be a company for the future. Upon reflection, we identified that we had 5 years of terrible luck combined perilously, with short-sighted, hasty decisions on investments made for our expansion. Market conditions had changed with low entry barriers in our business moving us down the ladder from pioneers with an innovative product, to one of 350 new companies that established on our model within 3 years. We ventured into allied business and expanded both horizontally and geographically,  without possessing the management prowess or execution bandwidth to do so. This was followed by a 2-year COVID that decimated our industry specifically. All these factors led to a
plunging bottom line and a P&L that was in the red for 4 straight years and plunging. Resilience -We got out, by taking some really harsh decisions. As owners, we had to sacrifice any and all salaries or perks for ourselves.

We had to shutter bleeding projects and locations no matter the social or emotional repercussions. Leading to some long and old friendships being soured in the process. We had to renegotiate banking terms, re-mortgage assets, and sometimes even personal. We had to incur the heat and flak from creditors whom we were unable to pay and grudgingly work out payment schedules with folded hands. But no matter how hard and insurmountable the odds, we never lost our confidence or optimism in our ability to make it out and survive. This chapter of our lives was ugly, to say the least. How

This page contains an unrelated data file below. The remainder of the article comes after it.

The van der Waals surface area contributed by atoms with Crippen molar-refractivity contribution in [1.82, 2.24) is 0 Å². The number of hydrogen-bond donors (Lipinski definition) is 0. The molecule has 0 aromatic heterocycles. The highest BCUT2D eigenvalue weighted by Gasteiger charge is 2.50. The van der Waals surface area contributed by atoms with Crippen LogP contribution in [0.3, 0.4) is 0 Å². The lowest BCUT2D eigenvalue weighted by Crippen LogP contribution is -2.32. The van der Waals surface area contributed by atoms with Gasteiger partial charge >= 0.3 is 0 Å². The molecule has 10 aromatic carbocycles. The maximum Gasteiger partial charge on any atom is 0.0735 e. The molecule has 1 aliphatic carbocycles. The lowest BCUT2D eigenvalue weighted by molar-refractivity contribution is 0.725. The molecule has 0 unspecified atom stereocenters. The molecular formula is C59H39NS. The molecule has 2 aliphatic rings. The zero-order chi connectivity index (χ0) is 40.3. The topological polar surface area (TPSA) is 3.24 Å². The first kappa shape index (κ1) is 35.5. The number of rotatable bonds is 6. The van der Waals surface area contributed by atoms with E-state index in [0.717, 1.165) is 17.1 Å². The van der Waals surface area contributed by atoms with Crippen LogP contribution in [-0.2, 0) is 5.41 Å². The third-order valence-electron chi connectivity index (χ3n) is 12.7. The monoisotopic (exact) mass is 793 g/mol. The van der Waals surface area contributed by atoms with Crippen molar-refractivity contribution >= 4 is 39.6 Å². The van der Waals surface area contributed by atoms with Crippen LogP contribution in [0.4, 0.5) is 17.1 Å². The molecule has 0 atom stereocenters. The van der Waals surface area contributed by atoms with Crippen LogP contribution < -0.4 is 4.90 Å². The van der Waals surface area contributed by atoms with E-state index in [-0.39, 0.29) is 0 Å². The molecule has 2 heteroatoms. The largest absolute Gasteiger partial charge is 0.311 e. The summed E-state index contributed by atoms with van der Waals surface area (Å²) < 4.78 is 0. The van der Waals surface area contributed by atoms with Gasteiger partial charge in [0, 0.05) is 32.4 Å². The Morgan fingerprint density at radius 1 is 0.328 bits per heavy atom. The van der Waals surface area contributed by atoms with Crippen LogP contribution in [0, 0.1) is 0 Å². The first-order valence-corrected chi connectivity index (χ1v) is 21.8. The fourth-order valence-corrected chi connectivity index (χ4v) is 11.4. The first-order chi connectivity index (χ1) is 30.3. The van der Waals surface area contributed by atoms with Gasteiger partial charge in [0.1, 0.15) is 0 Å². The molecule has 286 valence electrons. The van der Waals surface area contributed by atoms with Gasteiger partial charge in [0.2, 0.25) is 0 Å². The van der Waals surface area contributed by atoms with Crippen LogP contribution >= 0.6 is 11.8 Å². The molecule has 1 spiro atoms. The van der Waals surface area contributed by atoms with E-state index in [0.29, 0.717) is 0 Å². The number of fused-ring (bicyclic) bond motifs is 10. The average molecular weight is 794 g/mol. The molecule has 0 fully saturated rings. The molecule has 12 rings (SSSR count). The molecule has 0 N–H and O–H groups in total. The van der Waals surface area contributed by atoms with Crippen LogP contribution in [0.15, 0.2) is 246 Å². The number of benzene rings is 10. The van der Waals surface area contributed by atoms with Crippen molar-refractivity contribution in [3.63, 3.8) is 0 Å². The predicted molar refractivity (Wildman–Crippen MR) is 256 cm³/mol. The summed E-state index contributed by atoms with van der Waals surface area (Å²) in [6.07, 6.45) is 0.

did we build this resilience?
A) Belief – in our Philosophy and our purpose.
B) Desperation – We had put everything we had into this. Calling it quits was just not an option. I was personally financially highly exposed. All my personal networks and reputation were invested into it. There was no option BUT to keep bailing out the water.
Lesson – Be FULLY vested in what you do.
If you leave an easy way out, a back passage exit. You WILL take it. I know I would have. In the words of Charles Bukowski –
Find what you love and let it kill you. For all things WILL kill you, both slowly and fastly, but it’s much better to be killed by a lover.
c) Responsibility – Having a team that took pay cuts with us. Faced head-on with the rough creditor calls, the customer complaints, and the downgrade in lifestyle. Without us ever asking them to.
They never lost faith in us. We owed it to them.